up for the purpose of manure : but in general with us the hirundo breeds in chimneys, and loves to haunt those stacks where there is a constant fire, no doubt for the sake of warmth. Not that it can subsist in the immediate shaft where there is a fire ; but prefers one adjoining to that of the kitchen, and disregards the perpetual smoke of that funnel, as I have often observed with some degree of wonder.

Five or six or more feet down the chimney does this little bird begin to form her nest about the middle of May, which consists, like that of the house-martin, of a crust or shell composed of dirt or mud, mixed with short pieces of straw, to render it tough and permanent; with this difference, that whereas the shell of the martin is nearly hemispheric, that of the swallow is open at the top, and like half a deep dish : this nest is lined with fine grasses and feathers, which are often collected as they float in the air.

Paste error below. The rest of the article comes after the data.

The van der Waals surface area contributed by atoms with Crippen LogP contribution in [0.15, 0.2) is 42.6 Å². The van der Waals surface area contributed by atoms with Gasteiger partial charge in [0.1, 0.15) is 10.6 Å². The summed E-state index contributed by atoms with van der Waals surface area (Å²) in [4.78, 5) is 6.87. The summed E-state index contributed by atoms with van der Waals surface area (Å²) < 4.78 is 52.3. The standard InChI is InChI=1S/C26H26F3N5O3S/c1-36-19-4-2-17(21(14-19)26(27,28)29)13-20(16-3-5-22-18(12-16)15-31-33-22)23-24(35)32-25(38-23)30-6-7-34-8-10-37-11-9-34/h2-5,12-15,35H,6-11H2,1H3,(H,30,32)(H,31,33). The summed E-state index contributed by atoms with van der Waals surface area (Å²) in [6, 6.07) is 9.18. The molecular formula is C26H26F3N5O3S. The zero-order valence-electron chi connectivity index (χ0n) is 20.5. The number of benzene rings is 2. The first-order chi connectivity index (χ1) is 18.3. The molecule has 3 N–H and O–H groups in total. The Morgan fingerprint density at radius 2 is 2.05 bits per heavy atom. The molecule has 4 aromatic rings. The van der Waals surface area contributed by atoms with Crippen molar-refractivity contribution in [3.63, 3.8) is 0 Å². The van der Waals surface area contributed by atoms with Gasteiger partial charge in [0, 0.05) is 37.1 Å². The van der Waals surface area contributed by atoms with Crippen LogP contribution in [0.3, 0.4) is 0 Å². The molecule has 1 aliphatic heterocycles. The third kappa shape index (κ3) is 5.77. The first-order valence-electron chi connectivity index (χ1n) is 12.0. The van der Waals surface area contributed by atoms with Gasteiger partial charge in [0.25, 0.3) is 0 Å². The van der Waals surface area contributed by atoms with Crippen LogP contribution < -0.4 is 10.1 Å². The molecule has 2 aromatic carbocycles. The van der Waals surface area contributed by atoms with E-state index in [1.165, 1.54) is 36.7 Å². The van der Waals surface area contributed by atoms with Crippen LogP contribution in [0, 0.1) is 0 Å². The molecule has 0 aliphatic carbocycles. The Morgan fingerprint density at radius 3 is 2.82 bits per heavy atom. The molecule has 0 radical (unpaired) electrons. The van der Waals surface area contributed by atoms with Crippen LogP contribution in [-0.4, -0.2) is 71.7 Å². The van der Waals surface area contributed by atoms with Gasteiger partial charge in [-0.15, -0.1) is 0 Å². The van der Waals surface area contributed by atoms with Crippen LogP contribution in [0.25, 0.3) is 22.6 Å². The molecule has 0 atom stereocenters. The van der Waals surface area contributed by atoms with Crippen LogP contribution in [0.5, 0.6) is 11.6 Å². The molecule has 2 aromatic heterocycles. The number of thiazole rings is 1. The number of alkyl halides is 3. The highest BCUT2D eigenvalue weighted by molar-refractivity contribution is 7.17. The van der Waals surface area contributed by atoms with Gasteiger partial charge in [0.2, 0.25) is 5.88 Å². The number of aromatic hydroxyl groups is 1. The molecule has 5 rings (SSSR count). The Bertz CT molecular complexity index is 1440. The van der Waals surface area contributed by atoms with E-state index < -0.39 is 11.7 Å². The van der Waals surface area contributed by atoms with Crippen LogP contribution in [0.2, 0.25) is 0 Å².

Wonderful is the address which this adroit bird shows all day long in ascending and descending with security through so narrow a pass. When hovering over the mouth of the funnel, the vibrations of her wings acting on the confined air occasion a rumbling like thunder. It is not improbable that the dam submits to this inconvenient situation so low in the shaft, in order to secure her broods from rapacious birds, and particularly from owls, which frequently fall down chimneys, perhaps in attempting to get at these nestlings.